HAVERHILL — Because West Nile Virus has been detected in mosquitoes in two places in the city, Mayor James Fiorentini has ordered spraying in those areas next week.
No human cases have been discovered and no cases of the more series EEE-infected mosquito have been found, the mayor said.
Fiorentini also ordered a dusk-to-dawn ban on all outdoor activities on public property, including schoolyards, parks and playgrounds in the city until further notice. The Haverhill High football team was scheduled to scrimmage Swampscott today at 6:30 p.m. at Trinity Stadium. School officials said the scrimmage will instead be today at 4 p.m.
The outdoor activity ban was put into effect yesterday, city officials said. The ban applies to all youth and adult programs, including organized sports and other activities.
The mayor said mosquitoes carrying West Nile Virus were detected behind the animal shelter that is at the rear of the Highway Department yard on Primrose Street and on North Avenue, in the area of Frye Pond near the National Grid company gas tanks.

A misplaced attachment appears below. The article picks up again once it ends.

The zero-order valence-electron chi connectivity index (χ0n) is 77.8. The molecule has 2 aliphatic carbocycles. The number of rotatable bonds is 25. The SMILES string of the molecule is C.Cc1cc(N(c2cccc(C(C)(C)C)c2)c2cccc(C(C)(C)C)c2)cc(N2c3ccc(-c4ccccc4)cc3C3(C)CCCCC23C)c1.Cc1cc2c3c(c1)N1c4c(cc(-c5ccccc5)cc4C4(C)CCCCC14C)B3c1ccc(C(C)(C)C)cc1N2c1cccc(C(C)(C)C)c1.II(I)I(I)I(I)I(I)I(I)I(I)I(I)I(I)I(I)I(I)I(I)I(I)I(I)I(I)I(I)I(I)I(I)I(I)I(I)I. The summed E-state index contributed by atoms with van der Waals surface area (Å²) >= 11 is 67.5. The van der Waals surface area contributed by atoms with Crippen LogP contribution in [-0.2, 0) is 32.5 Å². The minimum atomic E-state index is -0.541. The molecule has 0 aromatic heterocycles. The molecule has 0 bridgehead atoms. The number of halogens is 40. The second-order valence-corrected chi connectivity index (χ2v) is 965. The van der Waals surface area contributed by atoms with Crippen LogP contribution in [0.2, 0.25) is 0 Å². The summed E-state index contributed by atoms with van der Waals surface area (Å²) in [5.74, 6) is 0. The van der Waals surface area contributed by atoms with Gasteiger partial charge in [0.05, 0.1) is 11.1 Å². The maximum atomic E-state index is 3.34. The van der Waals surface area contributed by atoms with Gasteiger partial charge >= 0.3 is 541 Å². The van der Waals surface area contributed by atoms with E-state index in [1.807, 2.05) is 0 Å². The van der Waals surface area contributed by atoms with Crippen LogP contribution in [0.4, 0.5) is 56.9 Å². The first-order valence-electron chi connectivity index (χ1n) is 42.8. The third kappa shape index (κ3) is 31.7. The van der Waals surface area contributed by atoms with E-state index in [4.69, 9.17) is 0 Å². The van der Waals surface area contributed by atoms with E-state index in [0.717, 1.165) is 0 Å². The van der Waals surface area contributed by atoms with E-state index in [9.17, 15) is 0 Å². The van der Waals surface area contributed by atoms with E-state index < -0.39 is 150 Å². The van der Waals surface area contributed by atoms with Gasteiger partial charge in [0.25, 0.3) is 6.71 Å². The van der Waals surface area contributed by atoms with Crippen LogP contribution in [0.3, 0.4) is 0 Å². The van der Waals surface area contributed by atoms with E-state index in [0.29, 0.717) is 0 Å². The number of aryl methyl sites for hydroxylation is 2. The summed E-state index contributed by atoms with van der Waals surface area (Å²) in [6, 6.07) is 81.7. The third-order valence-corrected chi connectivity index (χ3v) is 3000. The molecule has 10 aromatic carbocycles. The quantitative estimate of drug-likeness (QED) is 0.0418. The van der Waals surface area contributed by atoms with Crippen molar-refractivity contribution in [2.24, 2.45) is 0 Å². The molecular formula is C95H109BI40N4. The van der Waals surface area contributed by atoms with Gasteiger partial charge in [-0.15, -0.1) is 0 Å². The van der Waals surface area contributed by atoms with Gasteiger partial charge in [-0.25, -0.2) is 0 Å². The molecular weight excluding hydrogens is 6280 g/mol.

At the recommendation of Northeast Mosquito Control, mosquito-control spraying will take place Tuesday and Wednesday nights on Primrose Street near the Highway Yard, and on upper North Avenue by the National Grid gas tanks, which are next to Frye Pond.
The remainder of the city will be sprayed as soon as trucks and resources are available, the mayor said. The spraying will be undertaken from the back of spray trucks that will traverse the identified areas in the city with the standard Anvil 10+10 solution.
“Experts recommend that we spray the non-toxic solution, which is not harmful to humans, in the area where these mosquitoes were identified,” Fiorentini said. “Public safety is my concern and I want to do everything I can to protect our citizens.”